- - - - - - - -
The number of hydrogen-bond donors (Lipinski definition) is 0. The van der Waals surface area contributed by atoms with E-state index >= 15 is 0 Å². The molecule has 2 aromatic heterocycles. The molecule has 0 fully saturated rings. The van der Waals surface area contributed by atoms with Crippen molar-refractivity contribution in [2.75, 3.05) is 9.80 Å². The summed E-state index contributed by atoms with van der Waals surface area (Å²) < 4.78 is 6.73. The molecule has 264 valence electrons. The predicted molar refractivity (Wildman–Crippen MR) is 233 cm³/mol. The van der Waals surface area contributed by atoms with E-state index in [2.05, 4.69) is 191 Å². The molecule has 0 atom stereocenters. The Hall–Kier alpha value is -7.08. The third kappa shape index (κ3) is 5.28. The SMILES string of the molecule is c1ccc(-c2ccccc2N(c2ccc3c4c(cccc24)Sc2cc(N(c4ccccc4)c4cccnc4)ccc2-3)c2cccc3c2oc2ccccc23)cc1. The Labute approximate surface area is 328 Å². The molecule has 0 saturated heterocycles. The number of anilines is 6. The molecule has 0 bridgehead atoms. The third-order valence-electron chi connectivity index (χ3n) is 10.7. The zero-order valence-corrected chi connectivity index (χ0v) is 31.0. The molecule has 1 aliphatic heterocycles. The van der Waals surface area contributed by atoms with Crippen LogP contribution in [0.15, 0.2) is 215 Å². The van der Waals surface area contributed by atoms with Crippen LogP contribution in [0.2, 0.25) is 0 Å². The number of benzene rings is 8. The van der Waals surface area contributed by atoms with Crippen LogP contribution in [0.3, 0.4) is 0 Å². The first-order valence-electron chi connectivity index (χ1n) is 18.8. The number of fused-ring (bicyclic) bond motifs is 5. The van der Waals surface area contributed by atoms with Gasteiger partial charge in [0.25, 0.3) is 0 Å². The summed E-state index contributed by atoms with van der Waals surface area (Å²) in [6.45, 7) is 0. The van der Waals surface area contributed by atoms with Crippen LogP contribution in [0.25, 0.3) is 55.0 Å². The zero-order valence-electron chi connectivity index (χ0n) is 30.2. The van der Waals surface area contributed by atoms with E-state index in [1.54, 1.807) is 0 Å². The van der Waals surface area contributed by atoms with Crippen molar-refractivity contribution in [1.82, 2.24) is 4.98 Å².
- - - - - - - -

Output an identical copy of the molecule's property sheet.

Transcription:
The number of hydrogen-bond donors (Lipinski definition) is 0. The van der Waals surface area contributed by atoms with E-state index >= 15 is 0 Å². The molecule has 2 aromatic heterocycles. The molecule has 0 fully saturated rings. The van der Waals surface area contributed by atoms with Crippen molar-refractivity contribution in [2.75, 3.05) is 9.80 Å². The summed E-state index contributed by atoms with van der Waals surface area (Å²) < 4.78 is 6.73. The molecule has 264 valence electrons. The predicted molar refractivity (Wildman–Crippen MR) is 233 cm³/mol. The van der Waals surface area contributed by atoms with E-state index in [2.05, 4.69) is 191 Å². The molecule has 0 atom stereocenters. The Hall–Kier alpha value is -7.08. The third kappa shape index (κ3) is 5.28. The SMILES string of the molecule is c1ccc(-c2ccccc2N(c2ccc3c4c(cccc24)Sc2cc(N(c4ccccc4)c4cccnc4)ccc2-3)c2cccc3c2oc2ccccc23)cc1. The Labute approximate surface area is 328 Å². The molecule has 0 saturated heterocycles. The number of anilines is 6. The molecule has 0 bridgehead atoms. The third-order valence-electron chi connectivity index (χ3n) is 10.7. The zero-order valence-corrected chi connectivity index (χ0v) is 31.0. The molecule has 1 aliphatic heterocycles. The van der Waals surface area contributed by atoms with Crippen LogP contribution in [0.15, 0.2) is 215 Å². The van der Waals surface area contributed by atoms with Crippen LogP contribution in [0.2, 0.25) is 0 Å². The number of benzene rings is 8. The van der Waals surface area contributed by atoms with Crippen LogP contribution in [0.3, 0.4) is 0 Å². The first-order valence-electron chi connectivity index (χ1n) is 18.8. The number of fused-ring (bicyclic) bond motifs is 5. The van der Waals surface area contributed by atoms with Gasteiger partial charge in [0.25, 0.3) is 0 Å². The summed E-state index contributed by atoms with van der Waals surface area (Å²) in [6.45, 7) is 0. The van der Waals surface area contributed by atoms with Crippen LogP contribution in [0.25, 0.3) is 55.0 Å². The zero-order valence-electron chi connectivity index (χ0n) is 30.2. The van der Waals surface area contributed by atoms with E-state index in [1.54, 1.807) is 0 Å². The van der Waals surface area contributed by atoms with Crippen molar-refractivity contribution in [1.82, 2.24) is 4.98 Å².